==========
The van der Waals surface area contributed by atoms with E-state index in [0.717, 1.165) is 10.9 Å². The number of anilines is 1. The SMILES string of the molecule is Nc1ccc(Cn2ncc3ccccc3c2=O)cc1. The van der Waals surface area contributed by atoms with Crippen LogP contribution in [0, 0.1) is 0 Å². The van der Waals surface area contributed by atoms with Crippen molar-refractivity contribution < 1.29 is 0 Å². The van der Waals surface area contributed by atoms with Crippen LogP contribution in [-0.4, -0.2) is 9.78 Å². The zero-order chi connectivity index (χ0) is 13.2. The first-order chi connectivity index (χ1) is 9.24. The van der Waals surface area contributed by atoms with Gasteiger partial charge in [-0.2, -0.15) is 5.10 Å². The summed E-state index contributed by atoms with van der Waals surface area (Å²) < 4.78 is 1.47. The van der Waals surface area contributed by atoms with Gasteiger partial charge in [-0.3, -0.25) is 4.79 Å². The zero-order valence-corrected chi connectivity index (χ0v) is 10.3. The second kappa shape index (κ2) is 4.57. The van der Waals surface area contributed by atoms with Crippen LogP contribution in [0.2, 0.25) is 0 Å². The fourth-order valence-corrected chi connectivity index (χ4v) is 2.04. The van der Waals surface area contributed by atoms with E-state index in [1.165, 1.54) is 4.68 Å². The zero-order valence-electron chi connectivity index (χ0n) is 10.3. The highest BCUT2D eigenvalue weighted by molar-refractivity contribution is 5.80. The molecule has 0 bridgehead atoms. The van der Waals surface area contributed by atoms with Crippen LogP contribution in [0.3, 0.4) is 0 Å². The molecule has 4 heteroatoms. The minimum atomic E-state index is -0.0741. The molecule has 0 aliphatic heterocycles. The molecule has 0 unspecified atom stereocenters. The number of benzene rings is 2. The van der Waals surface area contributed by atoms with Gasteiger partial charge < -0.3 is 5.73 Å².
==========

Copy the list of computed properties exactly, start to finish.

The van der Waals surface area contributed by atoms with E-state index in [0.717, 1.165) is 10.9 Å². The number of anilines is 1. The SMILES string of the molecule is Nc1ccc(Cn2ncc3ccccc3c2=O)cc1. The van der Waals surface area contributed by atoms with Crippen LogP contribution in [0, 0.1) is 0 Å². The van der Waals surface area contributed by atoms with Crippen molar-refractivity contribution < 1.29 is 0 Å². The van der Waals surface area contributed by atoms with Crippen LogP contribution in [-0.4, -0.2) is 9.78 Å². The zero-order chi connectivity index (χ0) is 13.2. The first-order chi connectivity index (χ1) is 9.24. The van der Waals surface area contributed by atoms with Gasteiger partial charge in [-0.2, -0.15) is 5.10 Å². The summed E-state index contributed by atoms with van der Waals surface area (Å²) < 4.78 is 1.47. The van der Waals surface area contributed by atoms with Gasteiger partial charge in [-0.3, -0.25) is 4.79 Å². The zero-order valence-corrected chi connectivity index (χ0v) is 10.3. The second kappa shape index (κ2) is 4.57. The van der Waals surface area contributed by atoms with Crippen LogP contribution in [0.2, 0.25) is 0 Å². The fourth-order valence-corrected chi connectivity index (χ4v) is 2.04. The van der Waals surface area contributed by atoms with E-state index in [1.165, 1.54) is 4.68 Å². The zero-order valence-electron chi connectivity index (χ0n) is 10.3. The highest BCUT2D eigenvalue weighted by molar-refractivity contribution is 5.80. The molecule has 0 bridgehead atoms. The van der Waals surface area contributed by atoms with Crippen LogP contribution in [0.3, 0.4) is 0 Å². The molecule has 4 heteroatoms. The minimum atomic E-state index is -0.0741. The molecule has 0 aliphatic heterocycles. The molecule has 0 unspecified atom stereocenters. The number of benzene rings is 2. The van der Waals surface area contributed by atoms with Gasteiger partial charge < -0.3 is 5.73 Å².